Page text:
In due course, the American electorate recognized that the war in Iraq was hopeless long before politicians, either Republican or Democrat, were willing to say so publicly, and emphatically delivered their verdict in the 2006 elections by removing the party that had launched the war from power in both the House and the Senate.
The current leadership challenge facing politicians is to recognize the unsoundness of idea they have been pursuing and to extricate the US from the mess it has created, as deftly and as quickly as possible, with minimal casualties while limiting the political embarrassment. After the election, the Democratic Party is now implicated in this effort, and pretending the issue doesn't exist or seeking to impeach the president isn't really a solution.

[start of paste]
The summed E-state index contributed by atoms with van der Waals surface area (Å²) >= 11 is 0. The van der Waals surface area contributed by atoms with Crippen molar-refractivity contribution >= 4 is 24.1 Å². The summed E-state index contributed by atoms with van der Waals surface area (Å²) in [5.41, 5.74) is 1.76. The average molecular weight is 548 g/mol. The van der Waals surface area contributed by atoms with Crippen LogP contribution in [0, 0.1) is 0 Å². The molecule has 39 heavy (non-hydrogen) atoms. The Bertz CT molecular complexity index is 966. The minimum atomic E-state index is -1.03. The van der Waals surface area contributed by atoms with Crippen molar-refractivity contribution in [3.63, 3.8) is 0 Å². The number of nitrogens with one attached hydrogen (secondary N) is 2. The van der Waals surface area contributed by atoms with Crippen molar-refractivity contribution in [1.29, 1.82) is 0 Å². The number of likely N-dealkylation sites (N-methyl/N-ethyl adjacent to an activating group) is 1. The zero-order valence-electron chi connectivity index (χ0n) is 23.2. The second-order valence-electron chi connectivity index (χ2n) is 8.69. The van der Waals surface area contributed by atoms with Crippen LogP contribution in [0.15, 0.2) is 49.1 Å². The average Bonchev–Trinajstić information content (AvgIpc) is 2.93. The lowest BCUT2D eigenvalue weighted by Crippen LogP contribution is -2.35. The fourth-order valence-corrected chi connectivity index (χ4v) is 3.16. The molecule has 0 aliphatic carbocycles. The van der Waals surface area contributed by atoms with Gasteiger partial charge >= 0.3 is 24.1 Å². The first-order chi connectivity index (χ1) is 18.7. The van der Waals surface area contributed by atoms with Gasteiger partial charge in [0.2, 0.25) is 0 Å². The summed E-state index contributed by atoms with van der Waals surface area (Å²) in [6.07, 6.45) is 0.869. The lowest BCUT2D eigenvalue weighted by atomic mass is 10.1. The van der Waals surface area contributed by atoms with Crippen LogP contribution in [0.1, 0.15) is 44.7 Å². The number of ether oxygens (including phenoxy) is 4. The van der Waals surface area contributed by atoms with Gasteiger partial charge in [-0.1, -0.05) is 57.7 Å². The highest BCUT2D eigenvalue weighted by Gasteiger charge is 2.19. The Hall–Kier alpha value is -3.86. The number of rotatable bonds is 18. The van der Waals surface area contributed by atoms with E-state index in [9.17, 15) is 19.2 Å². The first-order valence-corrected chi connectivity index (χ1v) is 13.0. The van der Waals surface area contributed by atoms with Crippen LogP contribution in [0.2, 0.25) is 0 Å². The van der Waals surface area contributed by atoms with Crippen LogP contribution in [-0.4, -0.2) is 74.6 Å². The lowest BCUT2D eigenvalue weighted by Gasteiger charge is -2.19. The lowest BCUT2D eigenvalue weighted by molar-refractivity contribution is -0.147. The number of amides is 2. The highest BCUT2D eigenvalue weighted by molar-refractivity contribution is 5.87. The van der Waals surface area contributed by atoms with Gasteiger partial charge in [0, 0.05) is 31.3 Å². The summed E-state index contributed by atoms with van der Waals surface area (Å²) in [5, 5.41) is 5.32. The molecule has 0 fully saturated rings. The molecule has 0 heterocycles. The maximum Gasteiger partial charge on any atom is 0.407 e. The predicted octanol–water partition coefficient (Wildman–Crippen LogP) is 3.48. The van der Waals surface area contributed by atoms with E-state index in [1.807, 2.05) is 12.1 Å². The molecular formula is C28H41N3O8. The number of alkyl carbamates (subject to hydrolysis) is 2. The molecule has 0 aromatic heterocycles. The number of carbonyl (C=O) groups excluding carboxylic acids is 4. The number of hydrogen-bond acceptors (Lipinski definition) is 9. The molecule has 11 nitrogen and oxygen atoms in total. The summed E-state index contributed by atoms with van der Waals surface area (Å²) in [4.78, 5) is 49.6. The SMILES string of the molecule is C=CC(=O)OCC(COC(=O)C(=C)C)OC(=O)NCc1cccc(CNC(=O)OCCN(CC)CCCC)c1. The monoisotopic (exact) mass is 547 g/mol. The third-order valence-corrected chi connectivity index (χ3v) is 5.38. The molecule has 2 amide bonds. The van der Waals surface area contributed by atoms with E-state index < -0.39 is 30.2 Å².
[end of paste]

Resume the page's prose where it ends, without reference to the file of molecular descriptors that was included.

Extrication from a failed war can be long and costly affair, unless it is pursued with intellectual clarity and vigor. In Vietnam, most of the costs and the casualties of the war were incurred after 1968, when it was clear to both the government and the electorate that the war could not be won. Five years were spent in maneuvers aimed mainly at saving political face and arranging an illusory image of victory, during which time tens of thousand of US soldiers died.